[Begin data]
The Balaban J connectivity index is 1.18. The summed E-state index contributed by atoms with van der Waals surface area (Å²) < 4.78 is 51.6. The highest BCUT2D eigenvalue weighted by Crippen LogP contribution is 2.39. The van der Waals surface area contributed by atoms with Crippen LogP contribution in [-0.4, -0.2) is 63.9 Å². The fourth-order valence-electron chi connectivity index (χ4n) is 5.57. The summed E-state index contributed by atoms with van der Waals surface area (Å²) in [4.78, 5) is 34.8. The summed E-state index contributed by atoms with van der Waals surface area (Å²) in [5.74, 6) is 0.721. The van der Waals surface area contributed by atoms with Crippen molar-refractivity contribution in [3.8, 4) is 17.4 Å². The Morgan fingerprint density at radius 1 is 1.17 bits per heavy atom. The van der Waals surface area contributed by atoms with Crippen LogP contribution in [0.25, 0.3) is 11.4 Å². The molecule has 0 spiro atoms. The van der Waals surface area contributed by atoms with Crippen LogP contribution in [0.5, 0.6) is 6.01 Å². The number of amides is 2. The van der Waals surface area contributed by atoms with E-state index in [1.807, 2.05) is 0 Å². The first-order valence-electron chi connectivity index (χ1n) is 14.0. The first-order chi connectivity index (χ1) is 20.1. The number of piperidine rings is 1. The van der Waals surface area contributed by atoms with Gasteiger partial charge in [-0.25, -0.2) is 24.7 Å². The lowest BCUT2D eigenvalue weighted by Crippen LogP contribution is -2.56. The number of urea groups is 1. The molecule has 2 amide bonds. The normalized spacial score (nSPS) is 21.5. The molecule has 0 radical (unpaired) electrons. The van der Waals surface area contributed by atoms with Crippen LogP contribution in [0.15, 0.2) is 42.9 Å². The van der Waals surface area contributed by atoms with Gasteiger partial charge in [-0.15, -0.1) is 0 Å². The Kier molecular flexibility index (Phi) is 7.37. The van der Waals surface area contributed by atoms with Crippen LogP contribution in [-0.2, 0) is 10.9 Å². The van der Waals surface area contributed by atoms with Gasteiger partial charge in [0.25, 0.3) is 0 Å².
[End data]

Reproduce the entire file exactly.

The Balaban J connectivity index is 1.18. The summed E-state index contributed by atoms with van der Waals surface area (Å²) < 4.78 is 51.6. The highest BCUT2D eigenvalue weighted by Crippen LogP contribution is 2.39. The van der Waals surface area contributed by atoms with Crippen LogP contribution in [-0.4, -0.2) is 63.9 Å². The fourth-order valence-electron chi connectivity index (χ4n) is 5.57. The summed E-state index contributed by atoms with van der Waals surface area (Å²) in [4.78, 5) is 34.8. The summed E-state index contributed by atoms with van der Waals surface area (Å²) in [5.74, 6) is 0.721. The van der Waals surface area contributed by atoms with Crippen molar-refractivity contribution in [3.8, 4) is 17.4 Å². The Morgan fingerprint density at radius 1 is 1.17 bits per heavy atom. The van der Waals surface area contributed by atoms with Crippen LogP contribution in [0.25, 0.3) is 11.4 Å². The molecule has 0 spiro atoms. The van der Waals surface area contributed by atoms with Crippen LogP contribution in [0.5, 0.6) is 6.01 Å². The number of amides is 2. The van der Waals surface area contributed by atoms with E-state index in [1.807, 2.05) is 0 Å². The first-order valence-electron chi connectivity index (χ1n) is 14.0. The first-order chi connectivity index (χ1) is 20.1. The number of piperidine rings is 1. The van der Waals surface area contributed by atoms with Gasteiger partial charge in [-0.25, -0.2) is 24.7 Å². The lowest BCUT2D eigenvalue weighted by Crippen LogP contribution is -2.56. The number of urea groups is 1. The molecule has 2 amide bonds. The normalized spacial score (nSPS) is 21.5. The molecule has 0 radical (unpaired) electrons. The van der Waals surface area contributed by atoms with Crippen LogP contribution in [0.15, 0.2) is 42.9 Å². The van der Waals surface area contributed by atoms with Gasteiger partial charge in [-0.15, -0.1) is 0 Å². The Kier molecular flexibility index (Phi) is 7.37. The van der Waals surface area contributed by atoms with Crippen LogP contribution in [-0.2, 0) is 10.9 Å². The van der Waals surface area contributed by atoms with Gasteiger partial charge in [0.25, 0.3) is 0 Å².